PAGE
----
The purpose of the Declaration of Independence was for the American colonies to formally break away from Great Britain and to form a separate country.
As Abraham Lincoln observed, this could have been done without all of that material in the second paragraph about God, equality, and unalienable rights:
We hold these truths to be self-evident, that all men are created equal, that they are endowed by their Creator with certain unalienable Rights, that among these are Life, Liberty and the pursuit of Happiness.
So why did the Founders include this? Especially since many of them, including the author of these words, were slave holders who did not act on the principle that “all men are created equal” and hold God-given rights, including that of liberty.
Lincoln gives a remarkably good answer to this question, as discussed by columnist Michael Gerson.
From Michael Gerson, America isn’t a normal country – The Washington Post:
As Abraham Lincoln noted, the Declaration could have established national independence without its second paragraph about the human rights to “life, liberty and the pursuit of happiness.” “The assertion that ‘all men are created equal,’ ” Lincoln argued, “was of no practical use in effecting our separation from Great Britain.” As he saw it, the Founders, while constrained by the political realities of their time, set out a non-arbitrary, timeless truth “for future use.”“They meant simply to declare the right,” said Lincoln, “so that the enforcement of it might follow as fast as circumstances should permit. They meant to set up a standard maxim for free society, which should be familiar to all, and revered by all; constantly looked to, constantly labored for . . . even though never perfectly attained.”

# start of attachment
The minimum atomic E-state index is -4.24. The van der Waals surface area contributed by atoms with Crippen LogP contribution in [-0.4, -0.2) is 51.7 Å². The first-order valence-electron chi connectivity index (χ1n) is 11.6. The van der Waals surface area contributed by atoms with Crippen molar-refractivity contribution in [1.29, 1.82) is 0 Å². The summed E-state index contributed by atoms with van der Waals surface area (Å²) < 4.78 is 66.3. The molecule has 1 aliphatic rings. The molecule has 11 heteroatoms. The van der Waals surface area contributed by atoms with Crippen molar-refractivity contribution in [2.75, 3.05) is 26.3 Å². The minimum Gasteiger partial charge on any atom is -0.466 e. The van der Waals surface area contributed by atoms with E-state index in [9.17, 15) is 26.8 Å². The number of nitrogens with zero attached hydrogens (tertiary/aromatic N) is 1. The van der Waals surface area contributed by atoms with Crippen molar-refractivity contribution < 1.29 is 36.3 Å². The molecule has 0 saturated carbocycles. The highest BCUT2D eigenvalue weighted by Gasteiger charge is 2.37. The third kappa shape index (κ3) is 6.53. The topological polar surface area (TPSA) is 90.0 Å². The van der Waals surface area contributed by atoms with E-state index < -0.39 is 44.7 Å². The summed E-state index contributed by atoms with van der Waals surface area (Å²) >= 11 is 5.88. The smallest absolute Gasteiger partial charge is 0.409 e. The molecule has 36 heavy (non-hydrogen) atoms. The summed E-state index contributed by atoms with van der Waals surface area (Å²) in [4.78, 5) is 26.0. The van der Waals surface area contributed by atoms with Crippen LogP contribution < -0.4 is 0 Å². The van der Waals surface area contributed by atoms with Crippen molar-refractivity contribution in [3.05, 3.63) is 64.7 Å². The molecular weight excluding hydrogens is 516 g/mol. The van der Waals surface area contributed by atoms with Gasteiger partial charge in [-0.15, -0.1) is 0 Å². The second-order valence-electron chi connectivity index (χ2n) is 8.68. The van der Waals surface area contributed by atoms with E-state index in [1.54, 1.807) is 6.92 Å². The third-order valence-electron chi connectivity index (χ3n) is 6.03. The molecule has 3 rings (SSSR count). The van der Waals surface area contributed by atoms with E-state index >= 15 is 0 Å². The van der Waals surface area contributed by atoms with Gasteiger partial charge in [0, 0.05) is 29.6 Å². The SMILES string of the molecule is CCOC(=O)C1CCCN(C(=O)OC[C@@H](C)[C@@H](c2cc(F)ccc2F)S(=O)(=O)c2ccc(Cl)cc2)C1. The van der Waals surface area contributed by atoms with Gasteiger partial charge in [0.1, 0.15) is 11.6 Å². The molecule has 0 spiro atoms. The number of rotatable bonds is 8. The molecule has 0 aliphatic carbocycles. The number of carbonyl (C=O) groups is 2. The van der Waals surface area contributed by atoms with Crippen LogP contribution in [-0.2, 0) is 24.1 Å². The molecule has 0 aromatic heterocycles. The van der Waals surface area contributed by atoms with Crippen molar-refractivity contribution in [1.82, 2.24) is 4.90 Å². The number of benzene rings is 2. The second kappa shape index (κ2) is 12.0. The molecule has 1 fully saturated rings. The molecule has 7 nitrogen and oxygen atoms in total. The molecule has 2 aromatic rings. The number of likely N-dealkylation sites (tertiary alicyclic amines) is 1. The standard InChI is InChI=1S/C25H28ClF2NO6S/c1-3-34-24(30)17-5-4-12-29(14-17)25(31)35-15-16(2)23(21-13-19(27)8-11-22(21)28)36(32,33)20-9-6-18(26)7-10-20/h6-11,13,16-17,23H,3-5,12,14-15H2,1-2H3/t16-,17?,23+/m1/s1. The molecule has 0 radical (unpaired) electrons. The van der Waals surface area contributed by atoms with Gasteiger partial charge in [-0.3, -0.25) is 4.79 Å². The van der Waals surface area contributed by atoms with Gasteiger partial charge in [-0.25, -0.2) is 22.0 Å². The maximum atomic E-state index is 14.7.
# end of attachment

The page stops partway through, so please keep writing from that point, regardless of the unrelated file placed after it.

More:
Why is that maxim so important? At one level, Lincoln’s answer was bluntly practical. If liberty is denied to anyone, it could eventually be denied to you. “And when you have stricken down the principles of the Declaration of Independence,” he said, “and thereby consigned the Negro to hopeless and eternal bondage, are you quite sure that the demon will not turn and rend you? Will not the people then be ready to go down beneath the tread of any tyrant who may wish to rule them?”
But Lincoln also saw the Declaration as the embodiment of a moral ideal. “It was not the mere matter of the separation of the colonies from the motherland; but something in that Declaration giving liberty, not alone to the people of this country, but hope to the world for all future time. It was that which gave promise that in due time the weights should be lifted from the shoulders of all men, and that all should have an equal chance.”. . .
Lincoln accused politicians who dismiss or play down the Declaration of “blowing out the moral lights around us.”
Photograph from WhiteHouse.gov [Public Domain]